I still feel “European” but I sometimes have doubts. China has a host of thorny challenges but Europe certainly has no right today to lecture it: the EU has to clean up its own house before it can claim any credibility.

As for China, the challenges I mentioned last year are still here. Where the country is going remains a question mark and 2015 might be a difficult year indeed. China closes its door a bit more for sure, maybe it feels the rest of the world is both irrelevant and a threat. First deal with the internal issues, isolate the patient in quarantine. Then later we will see.

As Europeans, we need to act if we want to remain relevant.

(this Newsletter is sent out to our listed contacts)

Les clés pour réussir sur le marché chinois par Chunyan LI

January 29th, 2015

Un livre écrit par Chunyan Li, une jeune Franco-Chinoise, “Réussir sur le Marché Chinois” est basé sur les témoignages concrets et éclairants d’entrepreneurs qui ont connu déboires et succès dans “ce nouvel Eldorado de la consommation”
Le livre repose sur les témoignages d’une centaine d’entrepreneurs français et chinois qui partagent sans détours leurs expériences sur les principales difficultés locales : le jeu des concurrents nationaux, le flou réglementaire, les difficultés de recrutement et de fidélisation de la main d’oeuvre, etc…
Il se fait que je figure aussi dans le livre… Je dois féliciter Chunyan pour son approche professionelle et méticuleuse, c’était un plaisir de travailler avec elle.

Trois points le différencient: combinant deux angles – occidental et chinois –, privilégiant une approche pragmatique et analysant en profondeur l’influence de la culture sur les affaires. À la fois ouvrage de référence et guide pratique, ce livre s’adresse à tous les francophones désireux de s’installer en Chine, faire des affaires en Chine ou avec la Chine.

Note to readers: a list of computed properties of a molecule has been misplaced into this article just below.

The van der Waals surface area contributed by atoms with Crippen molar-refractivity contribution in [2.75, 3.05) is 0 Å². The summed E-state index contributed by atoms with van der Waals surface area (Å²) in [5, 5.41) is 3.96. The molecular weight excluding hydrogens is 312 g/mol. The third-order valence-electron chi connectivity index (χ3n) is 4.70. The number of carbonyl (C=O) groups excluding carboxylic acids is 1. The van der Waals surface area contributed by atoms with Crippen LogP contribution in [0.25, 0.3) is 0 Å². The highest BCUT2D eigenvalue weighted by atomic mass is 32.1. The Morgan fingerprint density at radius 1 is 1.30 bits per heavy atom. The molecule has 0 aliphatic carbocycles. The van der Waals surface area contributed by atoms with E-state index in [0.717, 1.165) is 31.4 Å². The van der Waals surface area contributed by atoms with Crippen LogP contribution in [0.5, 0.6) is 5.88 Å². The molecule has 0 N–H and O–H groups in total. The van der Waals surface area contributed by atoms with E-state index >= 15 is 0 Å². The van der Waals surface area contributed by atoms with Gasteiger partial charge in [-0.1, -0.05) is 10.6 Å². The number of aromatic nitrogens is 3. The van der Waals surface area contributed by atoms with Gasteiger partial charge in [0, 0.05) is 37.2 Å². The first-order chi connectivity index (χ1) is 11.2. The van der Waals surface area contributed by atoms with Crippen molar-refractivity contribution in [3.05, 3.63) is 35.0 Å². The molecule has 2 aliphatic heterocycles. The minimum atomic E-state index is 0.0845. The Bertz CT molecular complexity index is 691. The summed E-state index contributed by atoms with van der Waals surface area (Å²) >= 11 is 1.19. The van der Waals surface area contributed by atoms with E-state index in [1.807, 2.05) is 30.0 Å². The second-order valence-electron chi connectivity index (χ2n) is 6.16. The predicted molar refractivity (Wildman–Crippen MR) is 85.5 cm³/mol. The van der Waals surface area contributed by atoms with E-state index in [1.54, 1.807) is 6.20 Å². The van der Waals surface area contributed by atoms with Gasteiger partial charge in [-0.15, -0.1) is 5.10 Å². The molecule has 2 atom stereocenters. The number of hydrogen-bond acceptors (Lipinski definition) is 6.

Avant-propos de WU Jianmin, ancien porte-parole du ministère chinois des Affaires étrangères et ancien ambassadeur de Chine en France; préface d’Henri Giscard d’Estaing, Président Directeur Général du Club Méditerranée.

Chunyan LI, née en Chine et diplômée de l’université de Pékin et de HEC Paris, vit en France depuis onze ans et voyage régulièrement entre les deux mondes. Elle a accumulé plus de dix ans d’expériences en Conseil en stratégie, Marketing/Développement commercial et Gestion de projets internationaux dans les deux pays et des univers très variés – télécoms, services, cosmétiques, énergie & utilities, grande distribution, automobile et construction. Fondatrice de FEIDA Consulting (www.feidaconsulting.com), société de conseil qui accompagne les dirigeants d’entreprise sur les questions de stratégie et de performance entre la Chine et la France/l’Europe, elle anime en outre le forum virtuel France-Chine (www.forum-francechine.com) ayant pour objectif de promouvoir des échanges franco-chinois.

“Réussir sur le marché chinois”
100 dirigeants révèlent les secrets du casse-tête chinois
Auteur: Chunyan LI
Date de publicaiton: 5 décembre 2014
Edition: Eyrolles – 272 pages – 24€
En vente: sur Amazon (version papier et éléctronique) et Fnac.

En savoir plus:

http://www.lesechos.fr/enjeux/les-plus-denjeux/idees/0203992718425-les-cles-pour-reussir-sur-le-marche-chinois-1072307.php?drHu5TFy7y6zcd5I.99

http://www.forum-francechine.com/reussir-sur-le-marche-chinois/ (page dédiée aux lecteurs)
http://www.feidaconsulting.com/presse-medias (presse & médias)

Where is The Forbidden City? Can’t see a thing! Pollution nightmare and what to expect